East gallery of the cloister, Moissac--page 2 (of two pages on the east gallery)





Note please: the images of the capitals and piers of the cloister are arranged in clockwise order from the northwest corner. The order of the galleries is thus: north, east, south, and west.

Marble intermediate pier with Abbot Durandus, abbot of Moissac from 1047-1071, and later Bishop of Toulouse

The pier reliefs represent images of some of the Apostles as well as the former abbot of Moissac. He is represented as the Apostles are (even to the halo) with the exception that he faces the viewer frontally. The suggestion seems to be that he is a successor of the Apostles in his monastic vocation. The placement of this Durandus relief, opposite the Chapter House where monastic meetings were held, also "conferred the aura of apostolic dignity upon all the monks" (Hearn 126).
While some Apostles are barefoot or in sandals, the abbot, like Philip, wears shoes--here with a strange scalloped design. And while proportions vary among them, Durandus is short and squatty. Like them, he is flat without much suggestion of a three-dimensional body--a style often compared to ivory carving.
 
He is arranged symmetrically with his vestments echoing both the arch at the top and the rectangle of the pier. The folds are decorative and rhythmical and the edges of the drapery are emphasized by parallel engraved lines. The chausable is divided vertically with a decorative line of lozenges, presumably representing a jewelled band--also seen in James' clothing. He holds a crozier, the symbol of his pastoral leadership.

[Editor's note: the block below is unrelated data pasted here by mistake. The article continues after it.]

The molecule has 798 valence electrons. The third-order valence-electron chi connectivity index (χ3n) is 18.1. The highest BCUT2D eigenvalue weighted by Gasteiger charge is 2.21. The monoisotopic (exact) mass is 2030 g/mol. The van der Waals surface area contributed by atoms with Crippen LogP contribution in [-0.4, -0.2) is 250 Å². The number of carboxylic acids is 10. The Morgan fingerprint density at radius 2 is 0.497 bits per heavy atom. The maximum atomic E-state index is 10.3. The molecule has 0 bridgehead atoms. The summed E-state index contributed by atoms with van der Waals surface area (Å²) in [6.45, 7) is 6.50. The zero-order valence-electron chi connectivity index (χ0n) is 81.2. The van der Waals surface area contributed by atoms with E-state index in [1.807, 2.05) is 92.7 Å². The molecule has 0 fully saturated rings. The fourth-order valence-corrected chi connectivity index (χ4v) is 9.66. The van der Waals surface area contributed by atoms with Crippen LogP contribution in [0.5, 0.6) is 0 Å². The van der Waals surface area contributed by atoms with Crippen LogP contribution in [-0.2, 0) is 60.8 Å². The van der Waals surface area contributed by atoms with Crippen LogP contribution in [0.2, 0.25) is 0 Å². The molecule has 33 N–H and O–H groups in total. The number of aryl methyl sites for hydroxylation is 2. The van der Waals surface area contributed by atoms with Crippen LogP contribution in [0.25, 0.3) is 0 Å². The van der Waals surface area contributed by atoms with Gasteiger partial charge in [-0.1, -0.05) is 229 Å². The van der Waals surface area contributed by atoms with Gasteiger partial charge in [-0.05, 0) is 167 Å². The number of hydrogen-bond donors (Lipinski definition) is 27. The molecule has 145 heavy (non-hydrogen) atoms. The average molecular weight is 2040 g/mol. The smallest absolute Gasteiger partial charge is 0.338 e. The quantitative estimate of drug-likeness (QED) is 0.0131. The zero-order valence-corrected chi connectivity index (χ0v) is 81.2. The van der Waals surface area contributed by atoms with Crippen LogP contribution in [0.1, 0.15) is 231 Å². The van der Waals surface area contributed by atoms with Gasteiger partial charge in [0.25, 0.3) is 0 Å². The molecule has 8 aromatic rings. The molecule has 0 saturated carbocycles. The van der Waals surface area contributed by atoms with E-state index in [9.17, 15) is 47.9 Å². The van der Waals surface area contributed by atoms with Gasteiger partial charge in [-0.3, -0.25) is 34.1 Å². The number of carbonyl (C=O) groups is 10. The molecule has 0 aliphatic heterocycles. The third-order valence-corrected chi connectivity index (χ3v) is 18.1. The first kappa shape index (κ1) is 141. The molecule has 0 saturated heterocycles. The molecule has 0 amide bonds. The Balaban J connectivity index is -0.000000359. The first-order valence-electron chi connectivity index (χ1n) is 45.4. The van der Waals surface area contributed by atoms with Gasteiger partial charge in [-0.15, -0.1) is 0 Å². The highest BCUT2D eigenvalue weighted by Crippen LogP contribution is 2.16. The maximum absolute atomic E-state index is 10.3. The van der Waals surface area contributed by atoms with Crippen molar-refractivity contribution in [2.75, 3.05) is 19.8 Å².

The intermediate range of columns and the pier on which the marble slabs representing Durandus are attached

 

Left: griffon capital; center: foliate capital with palm fronds; foliate capital with alphabet on the upper rim of the abacus

 

Martyrdom of St Peter

The north face of the capital depicts Peter's crucifixion upside down as Peter had requested, since he did not want to imitate his master Christ. (Early church fathers wrote that he was crucified upside down in Rome and this tradition was illustrated by medieval artists as well as later painters like Michelangelo and Caravaggio.) The executioners flank the cross, each holding some kind of implement. The towers of a city are at both corners--Rome?
 

North face of the capital: Samson and the Lion

Samson wrestles with a fierce lion, with oversized paws and claws and a flashy tail. An inscription at the top identifies him. He seems to have full rich hair! The wing of the angel standing to the left is also visible.
 

Looking southeast



Continue to page 1, south gallery of the cloister.

Works Consulted or Quoted:
M. F. Hearn. Romanesque Sculpture: The Revival of Monumental Stone Sculpture in the Eleventh and Twelfth Centuries. Ithaca, NY: Cornell UP, 1981.
Meyer Schapiro. The Sculpture of Moissac. NY: Braziller, 1985.
M. Alison Stones. Extensive medieval website.


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© 2007 Mary Ann Sullivan. I have photographed (on site), scanned, and manipulated all the images on these pages. Please feel free to use them for personal or educational purposes. (I would appreciate being told if you find them useful.) They are not available for commercial purposes without my explicit permission.